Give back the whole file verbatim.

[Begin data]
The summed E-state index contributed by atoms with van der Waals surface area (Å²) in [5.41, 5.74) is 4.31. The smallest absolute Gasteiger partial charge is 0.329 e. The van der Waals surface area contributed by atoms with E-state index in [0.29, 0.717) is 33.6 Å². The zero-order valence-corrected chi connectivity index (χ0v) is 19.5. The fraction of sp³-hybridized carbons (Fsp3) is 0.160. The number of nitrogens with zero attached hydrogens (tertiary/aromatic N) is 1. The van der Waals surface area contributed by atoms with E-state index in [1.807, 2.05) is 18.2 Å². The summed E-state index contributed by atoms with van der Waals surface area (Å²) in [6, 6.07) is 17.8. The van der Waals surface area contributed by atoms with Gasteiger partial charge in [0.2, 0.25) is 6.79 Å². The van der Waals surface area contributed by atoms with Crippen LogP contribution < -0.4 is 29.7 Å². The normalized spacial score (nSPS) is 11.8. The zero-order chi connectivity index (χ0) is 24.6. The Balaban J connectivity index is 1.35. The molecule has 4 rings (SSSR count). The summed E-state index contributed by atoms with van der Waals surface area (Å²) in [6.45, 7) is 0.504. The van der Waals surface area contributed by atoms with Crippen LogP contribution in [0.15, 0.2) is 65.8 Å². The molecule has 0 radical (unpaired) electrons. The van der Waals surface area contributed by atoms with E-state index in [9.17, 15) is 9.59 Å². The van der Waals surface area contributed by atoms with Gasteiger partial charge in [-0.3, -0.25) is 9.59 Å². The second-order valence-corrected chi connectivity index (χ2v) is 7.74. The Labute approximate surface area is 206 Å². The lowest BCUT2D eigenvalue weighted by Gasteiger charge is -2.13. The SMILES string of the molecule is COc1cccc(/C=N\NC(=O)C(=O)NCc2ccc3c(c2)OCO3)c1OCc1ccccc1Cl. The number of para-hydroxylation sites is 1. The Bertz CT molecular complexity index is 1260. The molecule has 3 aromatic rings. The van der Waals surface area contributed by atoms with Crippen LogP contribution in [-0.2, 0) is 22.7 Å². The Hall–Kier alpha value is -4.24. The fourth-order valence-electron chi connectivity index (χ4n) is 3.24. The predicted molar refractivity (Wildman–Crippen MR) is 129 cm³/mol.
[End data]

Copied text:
The summed E-state index contributed by atoms with van der Waals surface area (Å²) in [5.41, 5.74) is 4.31. The smallest absolute Gasteiger partial charge is 0.329 e. The van der Waals surface area contributed by atoms with E-state index in [0.29, 0.717) is 33.6 Å². The zero-order valence-corrected chi connectivity index (χ0v) is 19.5. The fraction of sp³-hybridized carbons (Fsp3) is 0.160. The number of nitrogens with zero attached hydrogens (tertiary/aromatic N) is 1. The van der Waals surface area contributed by atoms with E-state index in [1.807, 2.05) is 18.2 Å². The summed E-state index contributed by atoms with van der Waals surface area (Å²) in [6, 6.07) is 17.8. The van der Waals surface area contributed by atoms with Gasteiger partial charge in [0.2, 0.25) is 6.79 Å². The van der Waals surface area contributed by atoms with Crippen LogP contribution < -0.4 is 29.7 Å². The normalized spacial score (nSPS) is 11.8. The zero-order chi connectivity index (χ0) is 24.6. The Balaban J connectivity index is 1.35. The molecule has 4 rings (SSSR count). The summed E-state index contributed by atoms with van der Waals surface area (Å²) in [6.45, 7) is 0.504. The van der Waals surface area contributed by atoms with Crippen LogP contribution in [0.15, 0.2) is 65.8 Å². The molecule has 0 radical (unpaired) electrons. The van der Waals surface area contributed by atoms with E-state index in [9.17, 15) is 9.59 Å². The van der Waals surface area contributed by atoms with Gasteiger partial charge in [-0.3, -0.25) is 9.59 Å². The second-order valence-corrected chi connectivity index (χ2v) is 7.74. The Labute approximate surface area is 206 Å². The lowest BCUT2D eigenvalue weighted by Gasteiger charge is -2.13. The SMILES string of the molecule is COc1cccc(/C=N\NC(=O)C(=O)NCc2ccc3c(c2)OCO3)c1OCc1ccccc1Cl. The number of para-hydroxylation sites is 1. The Bertz CT molecular complexity index is 1260. The molecule has 3 aromatic rings. The van der Waals surface area contributed by atoms with Crippen LogP contribution in [-0.2, 0) is 22.7 Å². The Hall–Kier alpha value is -4.24. The fourth-order valence-electron chi connectivity index (χ4n) is 3.24. The predicted molar refractivity (Wildman–Crippen MR) is 129 cm³/mol.